Some persons I have discussed with suggest that there will be no need to create a Ministry for rehabilitation of the North but have a Presidential committee for the rapid development of the region and handling the burning issues which should bring about peace believing underdevelopment is the reason for this chaos. The argument is that a rapid development by a Presidential fiat would assuage the so-called militants. Because once they are involved they are not likely to carry arms as these protagonists do not believe Boko Haram is about religion. We will wait and see.

There appears to be a common knowledge that there is a cartel behind the Boko Haram problem and they will do everything to ensure money is spent carrying out meaningless and unproductive ventures to their benefit. How long shall we continue to punish ourselves? I hope the President remembers that time is not his best friend. It is obvious that he has shown he listens as a President. I do not think this U-turn should be seen as a weakness. The ball is now in the court of the protagonists to ensure the faceless have faces and that this is not about religion but development.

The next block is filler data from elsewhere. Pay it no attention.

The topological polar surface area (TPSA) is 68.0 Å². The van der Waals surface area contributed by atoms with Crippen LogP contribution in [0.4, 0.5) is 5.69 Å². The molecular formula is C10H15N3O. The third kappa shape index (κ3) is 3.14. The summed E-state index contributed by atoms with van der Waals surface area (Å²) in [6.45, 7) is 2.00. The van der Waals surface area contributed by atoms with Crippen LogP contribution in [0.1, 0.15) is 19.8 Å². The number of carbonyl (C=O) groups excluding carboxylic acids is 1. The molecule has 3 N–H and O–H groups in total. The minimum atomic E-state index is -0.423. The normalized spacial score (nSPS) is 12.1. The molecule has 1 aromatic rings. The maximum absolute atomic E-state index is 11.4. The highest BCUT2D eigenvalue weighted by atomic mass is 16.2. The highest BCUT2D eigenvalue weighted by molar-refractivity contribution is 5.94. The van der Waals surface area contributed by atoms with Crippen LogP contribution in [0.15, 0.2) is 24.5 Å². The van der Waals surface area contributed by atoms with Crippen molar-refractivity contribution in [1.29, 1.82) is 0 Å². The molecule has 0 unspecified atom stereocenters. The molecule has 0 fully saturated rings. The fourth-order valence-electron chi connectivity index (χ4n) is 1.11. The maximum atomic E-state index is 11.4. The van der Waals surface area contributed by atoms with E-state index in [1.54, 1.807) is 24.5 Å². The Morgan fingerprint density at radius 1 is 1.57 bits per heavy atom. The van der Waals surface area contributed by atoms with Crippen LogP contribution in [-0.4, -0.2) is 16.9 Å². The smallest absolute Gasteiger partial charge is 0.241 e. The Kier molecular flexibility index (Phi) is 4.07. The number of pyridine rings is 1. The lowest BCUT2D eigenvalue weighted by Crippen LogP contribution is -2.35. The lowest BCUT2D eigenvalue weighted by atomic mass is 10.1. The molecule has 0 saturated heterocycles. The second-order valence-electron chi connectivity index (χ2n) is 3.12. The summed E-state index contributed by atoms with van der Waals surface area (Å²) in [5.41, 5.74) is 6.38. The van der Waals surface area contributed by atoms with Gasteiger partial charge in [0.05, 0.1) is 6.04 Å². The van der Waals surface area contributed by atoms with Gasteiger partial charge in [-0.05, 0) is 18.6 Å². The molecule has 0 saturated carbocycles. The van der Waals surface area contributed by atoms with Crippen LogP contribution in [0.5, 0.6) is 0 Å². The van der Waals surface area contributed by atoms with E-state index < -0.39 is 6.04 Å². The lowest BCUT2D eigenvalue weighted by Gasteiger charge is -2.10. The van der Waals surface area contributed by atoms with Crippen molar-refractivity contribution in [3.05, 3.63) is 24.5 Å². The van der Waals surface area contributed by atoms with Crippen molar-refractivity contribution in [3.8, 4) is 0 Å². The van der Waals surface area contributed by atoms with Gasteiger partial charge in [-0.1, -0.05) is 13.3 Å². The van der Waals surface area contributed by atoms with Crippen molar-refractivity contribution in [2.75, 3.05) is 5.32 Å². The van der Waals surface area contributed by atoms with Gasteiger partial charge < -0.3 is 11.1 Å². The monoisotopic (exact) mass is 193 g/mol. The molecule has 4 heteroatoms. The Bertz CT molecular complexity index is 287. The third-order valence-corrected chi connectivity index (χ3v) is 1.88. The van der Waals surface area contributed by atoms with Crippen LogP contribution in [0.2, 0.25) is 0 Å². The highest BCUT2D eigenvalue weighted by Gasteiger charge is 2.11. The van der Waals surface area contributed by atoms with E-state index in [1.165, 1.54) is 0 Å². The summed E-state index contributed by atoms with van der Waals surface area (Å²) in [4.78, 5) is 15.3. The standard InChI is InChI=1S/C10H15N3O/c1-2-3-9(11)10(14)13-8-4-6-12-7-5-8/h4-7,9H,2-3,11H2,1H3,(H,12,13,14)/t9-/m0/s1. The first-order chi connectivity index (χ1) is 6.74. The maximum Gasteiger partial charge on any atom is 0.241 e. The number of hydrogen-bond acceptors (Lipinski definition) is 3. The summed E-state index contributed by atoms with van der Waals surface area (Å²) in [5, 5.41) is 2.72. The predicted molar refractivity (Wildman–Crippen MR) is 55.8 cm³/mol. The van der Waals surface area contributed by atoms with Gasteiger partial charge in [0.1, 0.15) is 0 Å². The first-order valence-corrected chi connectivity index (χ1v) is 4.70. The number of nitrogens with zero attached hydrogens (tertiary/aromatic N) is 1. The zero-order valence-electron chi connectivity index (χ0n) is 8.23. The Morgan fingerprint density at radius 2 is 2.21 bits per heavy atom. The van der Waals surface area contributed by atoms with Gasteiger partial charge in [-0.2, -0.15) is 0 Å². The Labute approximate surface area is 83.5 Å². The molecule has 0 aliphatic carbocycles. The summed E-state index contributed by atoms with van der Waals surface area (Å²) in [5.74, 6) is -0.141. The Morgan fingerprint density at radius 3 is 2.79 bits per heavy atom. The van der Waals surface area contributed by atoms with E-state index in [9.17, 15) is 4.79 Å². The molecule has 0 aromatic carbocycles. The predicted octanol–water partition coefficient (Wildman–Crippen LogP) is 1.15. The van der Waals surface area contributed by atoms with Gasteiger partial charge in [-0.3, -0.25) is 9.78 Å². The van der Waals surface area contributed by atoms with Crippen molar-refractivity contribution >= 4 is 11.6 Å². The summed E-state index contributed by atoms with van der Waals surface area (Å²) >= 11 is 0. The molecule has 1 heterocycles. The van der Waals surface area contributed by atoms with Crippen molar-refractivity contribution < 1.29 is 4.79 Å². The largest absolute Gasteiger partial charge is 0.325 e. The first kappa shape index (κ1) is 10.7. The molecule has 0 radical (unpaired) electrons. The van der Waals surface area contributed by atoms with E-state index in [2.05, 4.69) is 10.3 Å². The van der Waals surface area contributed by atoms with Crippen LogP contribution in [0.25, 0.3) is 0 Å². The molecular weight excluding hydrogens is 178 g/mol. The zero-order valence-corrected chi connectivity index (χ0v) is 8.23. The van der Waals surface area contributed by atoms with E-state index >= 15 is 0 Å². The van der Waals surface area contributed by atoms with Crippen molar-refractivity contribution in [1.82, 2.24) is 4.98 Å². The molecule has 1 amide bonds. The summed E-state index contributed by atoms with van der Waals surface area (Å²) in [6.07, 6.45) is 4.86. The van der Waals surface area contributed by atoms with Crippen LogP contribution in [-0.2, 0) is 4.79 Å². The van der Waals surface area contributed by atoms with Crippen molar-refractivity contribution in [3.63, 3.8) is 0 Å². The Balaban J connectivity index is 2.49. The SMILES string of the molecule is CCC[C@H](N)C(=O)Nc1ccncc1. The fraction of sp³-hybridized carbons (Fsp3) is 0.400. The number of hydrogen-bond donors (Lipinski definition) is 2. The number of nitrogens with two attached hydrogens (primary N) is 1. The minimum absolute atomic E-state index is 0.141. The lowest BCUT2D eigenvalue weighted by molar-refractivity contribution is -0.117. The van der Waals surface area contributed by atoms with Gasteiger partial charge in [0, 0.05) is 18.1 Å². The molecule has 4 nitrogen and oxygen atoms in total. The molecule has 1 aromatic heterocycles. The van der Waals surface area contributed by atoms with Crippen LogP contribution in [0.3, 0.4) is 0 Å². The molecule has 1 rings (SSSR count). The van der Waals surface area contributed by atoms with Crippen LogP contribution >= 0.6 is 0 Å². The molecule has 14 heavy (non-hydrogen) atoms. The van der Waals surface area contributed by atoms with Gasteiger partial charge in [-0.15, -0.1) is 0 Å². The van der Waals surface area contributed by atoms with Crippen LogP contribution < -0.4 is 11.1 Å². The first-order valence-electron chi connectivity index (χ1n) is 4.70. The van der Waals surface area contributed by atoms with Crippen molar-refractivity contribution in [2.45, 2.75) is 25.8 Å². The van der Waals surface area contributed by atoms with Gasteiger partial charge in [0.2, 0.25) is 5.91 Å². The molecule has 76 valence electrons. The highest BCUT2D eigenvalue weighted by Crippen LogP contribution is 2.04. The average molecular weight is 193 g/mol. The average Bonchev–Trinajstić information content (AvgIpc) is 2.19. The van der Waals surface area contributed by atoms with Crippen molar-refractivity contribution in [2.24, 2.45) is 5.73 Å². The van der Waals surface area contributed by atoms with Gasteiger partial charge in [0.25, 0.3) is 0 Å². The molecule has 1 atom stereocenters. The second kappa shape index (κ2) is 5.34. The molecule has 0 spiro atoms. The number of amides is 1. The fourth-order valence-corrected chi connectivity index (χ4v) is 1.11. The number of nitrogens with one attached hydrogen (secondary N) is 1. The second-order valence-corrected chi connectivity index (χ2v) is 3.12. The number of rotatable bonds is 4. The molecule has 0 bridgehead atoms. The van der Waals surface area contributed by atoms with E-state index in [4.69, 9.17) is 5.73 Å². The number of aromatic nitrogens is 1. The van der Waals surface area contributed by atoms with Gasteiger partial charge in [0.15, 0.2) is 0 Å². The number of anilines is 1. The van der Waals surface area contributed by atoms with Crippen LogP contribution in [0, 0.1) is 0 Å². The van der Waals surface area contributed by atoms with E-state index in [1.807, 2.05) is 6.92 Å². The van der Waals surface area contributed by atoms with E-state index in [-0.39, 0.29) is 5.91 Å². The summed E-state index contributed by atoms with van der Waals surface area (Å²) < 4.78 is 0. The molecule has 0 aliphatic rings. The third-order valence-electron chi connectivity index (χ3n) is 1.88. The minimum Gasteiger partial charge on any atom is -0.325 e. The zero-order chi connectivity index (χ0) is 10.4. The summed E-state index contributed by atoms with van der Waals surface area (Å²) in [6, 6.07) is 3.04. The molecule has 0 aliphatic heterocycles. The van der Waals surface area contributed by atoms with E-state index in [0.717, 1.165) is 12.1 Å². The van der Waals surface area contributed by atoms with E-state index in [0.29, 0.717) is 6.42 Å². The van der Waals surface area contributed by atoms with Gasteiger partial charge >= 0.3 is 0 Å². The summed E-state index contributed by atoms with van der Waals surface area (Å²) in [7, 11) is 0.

It is obvious our problem is within us. As Victor Hugo said "Have no fear of robbers or murderers. They are external dangers, petty dangers. We should fear ourselves. Prejudices are the real robbers; vices the real murderers. The great dangers are within us. Why worry about what threatens our heads or purses? Let us think instead of what threatens our souls". We are our own enemies. The real enemy of the North, South and Nigeria is the cartel that is always looking for new ways to siphon Nigeria's wealth for their personal benefit wanting to be in power by all means and perpetuating aristocracy.